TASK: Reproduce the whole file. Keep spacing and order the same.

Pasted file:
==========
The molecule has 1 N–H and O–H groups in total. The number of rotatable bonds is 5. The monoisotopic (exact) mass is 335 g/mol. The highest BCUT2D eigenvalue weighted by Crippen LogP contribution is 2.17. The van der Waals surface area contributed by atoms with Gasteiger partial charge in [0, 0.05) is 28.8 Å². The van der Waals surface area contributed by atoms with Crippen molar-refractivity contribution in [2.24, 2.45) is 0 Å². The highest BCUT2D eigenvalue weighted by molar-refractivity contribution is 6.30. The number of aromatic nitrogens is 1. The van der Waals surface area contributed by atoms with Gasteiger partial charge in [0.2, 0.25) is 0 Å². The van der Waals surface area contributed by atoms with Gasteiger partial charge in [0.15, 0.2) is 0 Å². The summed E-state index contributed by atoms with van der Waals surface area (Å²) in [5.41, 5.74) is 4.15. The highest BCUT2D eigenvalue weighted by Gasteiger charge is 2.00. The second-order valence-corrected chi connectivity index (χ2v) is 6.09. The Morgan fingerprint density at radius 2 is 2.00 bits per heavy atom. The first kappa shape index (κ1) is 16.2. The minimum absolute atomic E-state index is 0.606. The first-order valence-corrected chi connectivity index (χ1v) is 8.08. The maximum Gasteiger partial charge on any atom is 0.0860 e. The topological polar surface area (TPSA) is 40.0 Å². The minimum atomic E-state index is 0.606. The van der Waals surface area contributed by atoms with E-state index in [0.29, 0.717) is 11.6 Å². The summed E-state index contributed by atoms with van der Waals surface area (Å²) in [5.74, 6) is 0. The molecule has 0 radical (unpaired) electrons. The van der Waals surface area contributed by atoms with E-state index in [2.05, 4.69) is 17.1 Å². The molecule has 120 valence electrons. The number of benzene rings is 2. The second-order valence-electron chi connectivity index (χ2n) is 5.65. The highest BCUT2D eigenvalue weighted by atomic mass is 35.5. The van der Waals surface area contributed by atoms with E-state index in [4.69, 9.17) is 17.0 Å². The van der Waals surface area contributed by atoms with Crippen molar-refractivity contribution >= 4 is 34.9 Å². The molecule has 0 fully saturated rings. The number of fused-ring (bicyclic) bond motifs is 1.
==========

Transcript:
The molecule has 1 N–H and O–H groups in total. The number of rotatable bonds is 5. The monoisotopic (exact) mass is 335 g/mol. The highest BCUT2D eigenvalue weighted by Crippen LogP contribution is 2.17. The van der Waals surface area contributed by atoms with Gasteiger partial charge in [0, 0.05) is 28.8 Å². The van der Waals surface area contributed by atoms with Crippen molar-refractivity contribution in [2.24, 2.45) is 0 Å². The highest BCUT2D eigenvalue weighted by molar-refractivity contribution is 6.30. The number of aromatic nitrogens is 1. The van der Waals surface area contributed by atoms with Gasteiger partial charge in [0.2, 0.25) is 0 Å². The van der Waals surface area contributed by atoms with Gasteiger partial charge in [0.15, 0.2) is 0 Å². The summed E-state index contributed by atoms with van der Waals surface area (Å²) in [5.41, 5.74) is 4.15. The highest BCUT2D eigenvalue weighted by Gasteiger charge is 2.00. The second-order valence-corrected chi connectivity index (χ2v) is 6.09. The Morgan fingerprint density at radius 2 is 2.00 bits per heavy atom. The first kappa shape index (κ1) is 16.2. The minimum absolute atomic E-state index is 0.606. The first-order valence-corrected chi connectivity index (χ1v) is 8.08. The maximum Gasteiger partial charge on any atom is 0.0860 e. The topological polar surface area (TPSA) is 40.0 Å². The minimum atomic E-state index is 0.606. The van der Waals surface area contributed by atoms with E-state index in [0.29, 0.717) is 11.6 Å². The summed E-state index contributed by atoms with van der Waals surface area (Å²) in [5.74, 6) is 0. The molecule has 0 radical (unpaired) electrons. The van der Waals surface area contributed by atoms with E-state index in [2.05, 4.69) is 17.1 Å². The molecule has 120 valence electrons. The number of benzene rings is 2. The second-order valence-electron chi connectivity index (χ2n) is 5.65. The highest BCUT2D eigenvalue weighted by atomic mass is 35.5. The van der Waals surface area contributed by atoms with E-state index in [4.69, 9.17) is 17.0 Å². The van der Waals surface area contributed by atoms with Crippen molar-refractivity contribution >= 4 is 34.9 Å². The molecule has 0 fully saturated rings. The number of fused-ring (bicyclic) bond motifs is 1.